The Egyptian army has come forth to save democracy by destroying it. A man in uniform, Abdelfatah al-Seesi, gave himself the right to oust and hold in detention an elected president. Say what you will about the Free Officers who toppled the monarchy in 1952, they had been men of their time. They had known political protest, and they had known war.
Gamal Abdel Nasser had imbibed the political currents of his time. He had fought and fought well in the war for Palestine. He had carried within him the grievance of a military that had been dispatched into a war it wasn’t prepared to fight.
As for Anwar Sadat, he had known the life of the street. He had taken part in the assassination of an ancien regime politician known for his sympathy for the British occupation; he had been cashiered from the army, knew adversity and had been imprisoned. All of the hopes -- and frustrations of Egypt -- were to be found in the men who went out on July 23, 1952, to upend the monarchy.
Abdelfatah al-Seesi is a product of a different army and a different world. He is a man of the barracks, and the commissaries and business interests, of the officer corps. He graduated from the military academy in 1977; he would rise in the armed forces in a time of peace. He has known no combat; he served as a military attache in Saudi Arabia, and attended the U.S. Army War College in Pennsylvania.
There is nothing remarkable about al-Seesi; he is said to be religiously devout. It was President Mohamed Mursi himself who chose him as commander of the armed forces, promoting him over 200 more senior officers. This is no Mustafa Kemal Ataturk emerging out of war and national distress.
A craven civilian leadership that had been unable to trump the Muslim Brotherhood at the ballot box was glad for the gift of his coup. It is a “hiccup,” said Mohamed ElBaradei, the darling of liberals abroad, of the coup. ElBaradei had a front-row seat, as the new military master issued the declaration that ousted Mursi. And the needed religious cover was at hand: the grand sheikh of Al-Azhar and the Coptic pope. Tribute had to be paid to the street -- or more precisely to Tahrir Square -- and representatives of the Tamarod (Rebellion) movement who had gathered the petitions that called for an end to the Mursi presidency were present, too.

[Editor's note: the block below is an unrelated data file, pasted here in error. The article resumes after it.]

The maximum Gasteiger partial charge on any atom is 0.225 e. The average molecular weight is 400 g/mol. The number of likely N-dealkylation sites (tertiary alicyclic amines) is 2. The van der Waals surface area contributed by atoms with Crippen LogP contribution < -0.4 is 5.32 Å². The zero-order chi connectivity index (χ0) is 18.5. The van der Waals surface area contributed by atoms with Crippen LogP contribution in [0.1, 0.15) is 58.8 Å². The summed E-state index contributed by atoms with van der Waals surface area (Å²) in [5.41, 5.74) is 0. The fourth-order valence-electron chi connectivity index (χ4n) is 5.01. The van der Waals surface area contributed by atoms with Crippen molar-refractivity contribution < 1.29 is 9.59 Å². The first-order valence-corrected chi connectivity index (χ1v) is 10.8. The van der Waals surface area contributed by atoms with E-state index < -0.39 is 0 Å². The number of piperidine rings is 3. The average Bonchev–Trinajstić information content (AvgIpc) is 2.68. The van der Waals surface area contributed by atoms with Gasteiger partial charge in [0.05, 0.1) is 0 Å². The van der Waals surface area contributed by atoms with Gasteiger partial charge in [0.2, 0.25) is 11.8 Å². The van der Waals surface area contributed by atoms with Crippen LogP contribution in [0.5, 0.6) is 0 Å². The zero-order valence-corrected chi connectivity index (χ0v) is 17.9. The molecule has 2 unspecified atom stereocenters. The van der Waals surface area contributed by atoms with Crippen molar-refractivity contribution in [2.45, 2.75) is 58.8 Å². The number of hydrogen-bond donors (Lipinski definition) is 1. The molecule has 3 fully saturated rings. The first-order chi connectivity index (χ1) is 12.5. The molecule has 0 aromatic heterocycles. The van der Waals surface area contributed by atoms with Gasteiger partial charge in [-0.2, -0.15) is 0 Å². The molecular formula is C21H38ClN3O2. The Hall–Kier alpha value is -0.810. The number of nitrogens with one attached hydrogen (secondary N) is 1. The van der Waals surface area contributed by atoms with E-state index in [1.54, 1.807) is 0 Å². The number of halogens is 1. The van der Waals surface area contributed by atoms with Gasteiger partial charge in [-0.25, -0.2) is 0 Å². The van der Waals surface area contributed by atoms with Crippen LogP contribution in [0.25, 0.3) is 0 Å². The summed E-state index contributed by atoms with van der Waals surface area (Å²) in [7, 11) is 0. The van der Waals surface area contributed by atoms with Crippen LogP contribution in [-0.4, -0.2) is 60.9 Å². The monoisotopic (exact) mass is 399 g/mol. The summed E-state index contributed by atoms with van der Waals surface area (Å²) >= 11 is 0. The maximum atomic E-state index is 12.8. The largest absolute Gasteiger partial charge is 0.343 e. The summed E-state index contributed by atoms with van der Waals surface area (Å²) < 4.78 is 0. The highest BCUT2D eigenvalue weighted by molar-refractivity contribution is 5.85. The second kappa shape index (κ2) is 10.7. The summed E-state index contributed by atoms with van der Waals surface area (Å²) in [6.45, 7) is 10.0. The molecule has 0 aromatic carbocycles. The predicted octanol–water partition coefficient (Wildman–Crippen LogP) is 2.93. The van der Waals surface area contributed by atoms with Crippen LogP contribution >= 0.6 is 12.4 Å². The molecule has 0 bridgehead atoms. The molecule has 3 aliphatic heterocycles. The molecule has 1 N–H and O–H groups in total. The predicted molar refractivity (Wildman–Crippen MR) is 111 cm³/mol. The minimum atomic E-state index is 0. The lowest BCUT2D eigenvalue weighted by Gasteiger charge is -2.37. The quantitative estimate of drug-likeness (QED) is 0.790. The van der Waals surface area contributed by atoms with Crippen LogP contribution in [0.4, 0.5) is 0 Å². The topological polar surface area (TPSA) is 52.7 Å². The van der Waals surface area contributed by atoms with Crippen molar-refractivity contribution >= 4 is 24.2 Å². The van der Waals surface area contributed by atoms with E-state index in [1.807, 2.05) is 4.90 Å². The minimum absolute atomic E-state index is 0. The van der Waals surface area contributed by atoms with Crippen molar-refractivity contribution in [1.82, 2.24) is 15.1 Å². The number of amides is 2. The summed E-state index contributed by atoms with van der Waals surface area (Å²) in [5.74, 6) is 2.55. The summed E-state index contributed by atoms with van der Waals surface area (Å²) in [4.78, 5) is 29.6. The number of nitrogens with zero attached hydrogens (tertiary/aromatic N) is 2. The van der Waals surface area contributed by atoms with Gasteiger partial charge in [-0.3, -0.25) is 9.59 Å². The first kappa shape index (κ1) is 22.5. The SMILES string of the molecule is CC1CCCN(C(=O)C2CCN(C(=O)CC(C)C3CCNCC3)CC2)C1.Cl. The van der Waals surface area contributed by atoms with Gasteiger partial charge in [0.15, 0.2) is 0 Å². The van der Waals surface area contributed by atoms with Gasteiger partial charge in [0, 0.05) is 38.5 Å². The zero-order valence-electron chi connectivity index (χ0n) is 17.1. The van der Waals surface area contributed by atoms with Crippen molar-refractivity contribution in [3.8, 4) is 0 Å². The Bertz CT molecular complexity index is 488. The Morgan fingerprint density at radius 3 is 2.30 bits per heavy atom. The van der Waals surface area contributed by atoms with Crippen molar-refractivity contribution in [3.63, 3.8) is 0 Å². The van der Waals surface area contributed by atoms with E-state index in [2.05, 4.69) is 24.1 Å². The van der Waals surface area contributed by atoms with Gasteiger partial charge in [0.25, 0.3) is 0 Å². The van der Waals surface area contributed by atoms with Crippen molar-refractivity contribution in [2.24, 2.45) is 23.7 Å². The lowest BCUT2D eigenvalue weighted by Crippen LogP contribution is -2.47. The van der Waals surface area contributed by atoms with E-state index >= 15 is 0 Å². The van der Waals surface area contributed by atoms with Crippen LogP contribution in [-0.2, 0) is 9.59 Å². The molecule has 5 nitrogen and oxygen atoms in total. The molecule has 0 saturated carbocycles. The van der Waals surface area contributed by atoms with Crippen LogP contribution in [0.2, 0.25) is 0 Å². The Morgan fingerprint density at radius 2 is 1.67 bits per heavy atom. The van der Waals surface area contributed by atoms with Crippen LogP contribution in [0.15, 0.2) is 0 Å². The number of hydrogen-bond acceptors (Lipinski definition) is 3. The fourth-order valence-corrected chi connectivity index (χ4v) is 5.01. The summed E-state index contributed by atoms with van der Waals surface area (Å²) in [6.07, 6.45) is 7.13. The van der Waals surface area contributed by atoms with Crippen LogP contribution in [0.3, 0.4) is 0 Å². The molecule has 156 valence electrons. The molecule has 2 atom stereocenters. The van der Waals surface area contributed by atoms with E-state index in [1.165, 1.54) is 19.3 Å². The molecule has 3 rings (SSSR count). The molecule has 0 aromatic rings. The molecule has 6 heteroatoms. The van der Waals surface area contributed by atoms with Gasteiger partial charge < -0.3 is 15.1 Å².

In truth, there was no urgency to the coup. Mursi wasn’t about to run away with the republic. The man reigned but didn’t rule. The police were a law unto themselves, the judiciary was defiant, and the army was untouchable.
The issues of war and peace -- the accommodation with Israel, the traffic with the U.S. -- were beyond Mursi’s writ. The intelligence services were supreme in their own domains. The deep state that Hosni Mubarak had bequeathed was intact.
True, Mursi had secured the passage of a constitution last December, and 64 percent of the voters had given their approval. But countries don’t live by constitutions, and the ratified constitution was in the main an anodyne document with the boilerplate provisions of prior declarations. This land had never been governed by constitutional provisions. Successive regimes have lived and functioned outside the law, and the pharaonic leadership at the helm needed no validating constitutional mechanisms.
The true powers in the land could have permitted Mursi the full run of his four-year mandate. The country could have dealt with it. But the land was set on the boil, and the coup was the easy way out.
Egypt has been perennially prone to violent shifts of opinion and preferences. It makes political deities and breaks them: Its broad middle class has been brittle and given to superstition and conspiracy theories. Modernism has been on the defensive for decades now, and the country has been bereft of the saving graces of participatory politics.
After tyranny came an infatuation with the maximalism of rebellion. Moderation quit the land. An unknown military officer was now the redeemer. The national maladies will endure. There is no way the roots of the Muslim Brotherhood could be extirpated.
But the secularists now wanted the old, burdened country to be theirs and theirs alone. The newly formed cabinet is composed of ministers of a decidedly secular bent. Some retreads from the Mubarak era have found their way into the new government.
Augusto Pinochet was a cruel and wicked man, the aftermath of his coup against Salvador Allende a time of merciless official terror. But grant Pinochet his due: He assumed the responsibility of his power and he remade the economy. By the early signs, General al-Seesi intends to rule behind the facade of civilian power. He can be forgiven the sense that the crowd -- all those good secularists and self-styled liberals -- had pined for his rule.
(Fouad Ajami is a senior fellow at Stanford University’s Hoover Institution and author of “The Syrian Rebellion.”)
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